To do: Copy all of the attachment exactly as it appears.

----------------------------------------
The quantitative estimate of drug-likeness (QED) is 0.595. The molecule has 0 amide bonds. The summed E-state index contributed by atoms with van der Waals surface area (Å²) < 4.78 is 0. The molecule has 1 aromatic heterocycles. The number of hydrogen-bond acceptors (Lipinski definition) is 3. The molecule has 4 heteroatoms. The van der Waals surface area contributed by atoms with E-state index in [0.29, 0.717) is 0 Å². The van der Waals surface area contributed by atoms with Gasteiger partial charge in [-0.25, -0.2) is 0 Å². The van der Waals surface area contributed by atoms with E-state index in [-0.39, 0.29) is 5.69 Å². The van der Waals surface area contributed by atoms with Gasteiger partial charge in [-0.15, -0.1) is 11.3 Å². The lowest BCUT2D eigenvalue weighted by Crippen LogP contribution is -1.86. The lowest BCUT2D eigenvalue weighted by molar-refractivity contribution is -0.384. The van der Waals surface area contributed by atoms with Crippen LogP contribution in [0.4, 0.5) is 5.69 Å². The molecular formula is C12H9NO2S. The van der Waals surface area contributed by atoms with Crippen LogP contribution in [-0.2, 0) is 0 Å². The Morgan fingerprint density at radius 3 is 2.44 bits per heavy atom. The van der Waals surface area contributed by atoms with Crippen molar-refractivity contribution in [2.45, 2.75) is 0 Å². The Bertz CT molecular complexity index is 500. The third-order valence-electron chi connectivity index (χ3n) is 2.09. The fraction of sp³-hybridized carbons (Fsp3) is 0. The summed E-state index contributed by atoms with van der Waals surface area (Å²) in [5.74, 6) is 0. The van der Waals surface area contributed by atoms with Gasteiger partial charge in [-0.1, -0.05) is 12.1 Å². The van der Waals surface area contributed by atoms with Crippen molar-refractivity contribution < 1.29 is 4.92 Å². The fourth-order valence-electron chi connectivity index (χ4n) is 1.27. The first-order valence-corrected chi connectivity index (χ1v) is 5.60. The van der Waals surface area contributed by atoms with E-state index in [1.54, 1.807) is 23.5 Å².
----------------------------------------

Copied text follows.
The quantitative estimate of drug-likeness (QED) is 0.595. The molecule has 0 amide bonds. The summed E-state index contributed by atoms with van der Waals surface area (Å²) < 4.78 is 0. The molecule has 1 aromatic heterocycles. The number of hydrogen-bond acceptors (Lipinski definition) is 3. The molecule has 4 heteroatoms. The van der Waals surface area contributed by atoms with E-state index in [0.29, 0.717) is 0 Å². The van der Waals surface area contributed by atoms with Gasteiger partial charge in [-0.25, -0.2) is 0 Å². The van der Waals surface area contributed by atoms with E-state index in [-0.39, 0.29) is 5.69 Å². The van der Waals surface area contributed by atoms with Gasteiger partial charge in [-0.15, -0.1) is 11.3 Å². The lowest BCUT2D eigenvalue weighted by Crippen LogP contribution is -1.86. The lowest BCUT2D eigenvalue weighted by molar-refractivity contribution is -0.384. The van der Waals surface area contributed by atoms with Crippen LogP contribution in [0.4, 0.5) is 5.69 Å². The molecular formula is C12H9NO2S. The van der Waals surface area contributed by atoms with Crippen LogP contribution in [-0.2, 0) is 0 Å². The Morgan fingerprint density at radius 3 is 2.44 bits per heavy atom. The van der Waals surface area contributed by atoms with Crippen molar-refractivity contribution in [2.45, 2.75) is 0 Å². The Bertz CT molecular complexity index is 500. The third-order valence-electron chi connectivity index (χ3n) is 2.09. The fraction of sp³-hybridized carbons (Fsp3) is 0. The summed E-state index contributed by atoms with van der Waals surface area (Å²) in [5.74, 6) is 0. The van der Waals surface area contributed by atoms with Gasteiger partial charge in [-0.1, -0.05) is 12.1 Å². The van der Waals surface area contributed by atoms with Crippen molar-refractivity contribution < 1.29 is 4.92 Å². The fourth-order valence-electron chi connectivity index (χ4n) is 1.27. The first-order valence-corrected chi connectivity index (χ1v) is 5.60. The van der Waals surface area contributed by atoms with E-state index in [1.54, 1.807) is 23.5 Å².